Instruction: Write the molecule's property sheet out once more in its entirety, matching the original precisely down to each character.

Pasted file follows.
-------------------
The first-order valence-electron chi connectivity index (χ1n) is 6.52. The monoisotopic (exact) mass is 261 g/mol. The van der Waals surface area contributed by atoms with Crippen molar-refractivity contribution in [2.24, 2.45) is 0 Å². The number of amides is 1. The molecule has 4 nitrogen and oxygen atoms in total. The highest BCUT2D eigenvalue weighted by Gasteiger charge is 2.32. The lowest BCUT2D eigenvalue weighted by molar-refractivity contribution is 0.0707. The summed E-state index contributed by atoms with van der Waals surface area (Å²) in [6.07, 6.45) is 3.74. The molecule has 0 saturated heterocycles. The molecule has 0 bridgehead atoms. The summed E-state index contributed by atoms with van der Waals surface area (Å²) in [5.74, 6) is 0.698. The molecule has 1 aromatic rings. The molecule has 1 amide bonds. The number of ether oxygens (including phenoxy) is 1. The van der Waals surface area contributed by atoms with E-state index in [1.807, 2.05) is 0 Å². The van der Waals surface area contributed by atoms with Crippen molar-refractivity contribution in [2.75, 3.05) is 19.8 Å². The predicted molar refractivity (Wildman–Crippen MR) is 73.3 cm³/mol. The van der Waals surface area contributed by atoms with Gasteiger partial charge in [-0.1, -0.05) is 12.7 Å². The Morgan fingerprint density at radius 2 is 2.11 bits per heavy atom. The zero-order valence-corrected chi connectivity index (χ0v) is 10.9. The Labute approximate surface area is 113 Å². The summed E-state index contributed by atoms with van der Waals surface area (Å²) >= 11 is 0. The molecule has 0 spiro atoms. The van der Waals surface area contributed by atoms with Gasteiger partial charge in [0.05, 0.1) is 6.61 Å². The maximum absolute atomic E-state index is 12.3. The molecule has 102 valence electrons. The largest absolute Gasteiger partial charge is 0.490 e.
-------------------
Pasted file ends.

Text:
The first-order valence-electron chi connectivity index (χ1n) is 6.52. The monoisotopic (exact) mass is 261 g/mol. The van der Waals surface area contributed by atoms with Crippen molar-refractivity contribution in [2.24, 2.45) is 0 Å². The number of amides is 1. The molecule has 4 nitrogen and oxygen atoms in total. The highest BCUT2D eigenvalue weighted by Gasteiger charge is 2.32. The lowest BCUT2D eigenvalue weighted by molar-refractivity contribution is 0.0707. The summed E-state index contributed by atoms with van der Waals surface area (Å²) in [6.07, 6.45) is 3.74. The molecule has 0 saturated heterocycles. The molecule has 0 bridgehead atoms. The summed E-state index contributed by atoms with van der Waals surface area (Å²) in [5.74, 6) is 0.698. The molecule has 1 aromatic rings. The molecule has 1 amide bonds. The number of ether oxygens (including phenoxy) is 1. The van der Waals surface area contributed by atoms with E-state index in [1.807, 2.05) is 0 Å². The van der Waals surface area contributed by atoms with Crippen molar-refractivity contribution in [2.75, 3.05) is 19.8 Å². The predicted molar refractivity (Wildman–Crippen MR) is 73.3 cm³/mol. The van der Waals surface area contributed by atoms with Gasteiger partial charge in [-0.1, -0.05) is 12.7 Å². The Morgan fingerprint density at radius 2 is 2.11 bits per heavy atom. The zero-order valence-corrected chi connectivity index (χ0v) is 10.9. The Labute approximate surface area is 113 Å². The summed E-state index contributed by atoms with van der Waals surface area (Å²) >= 11 is 0. The molecule has 0 spiro atoms. The van der Waals surface area contributed by atoms with Gasteiger partial charge in [0.05, 0.1) is 6.61 Å². The maximum absolute atomic E-state index is 12.3. The molecule has 102 valence electrons. The largest absolute Gasteiger partial charge is 0.490 e.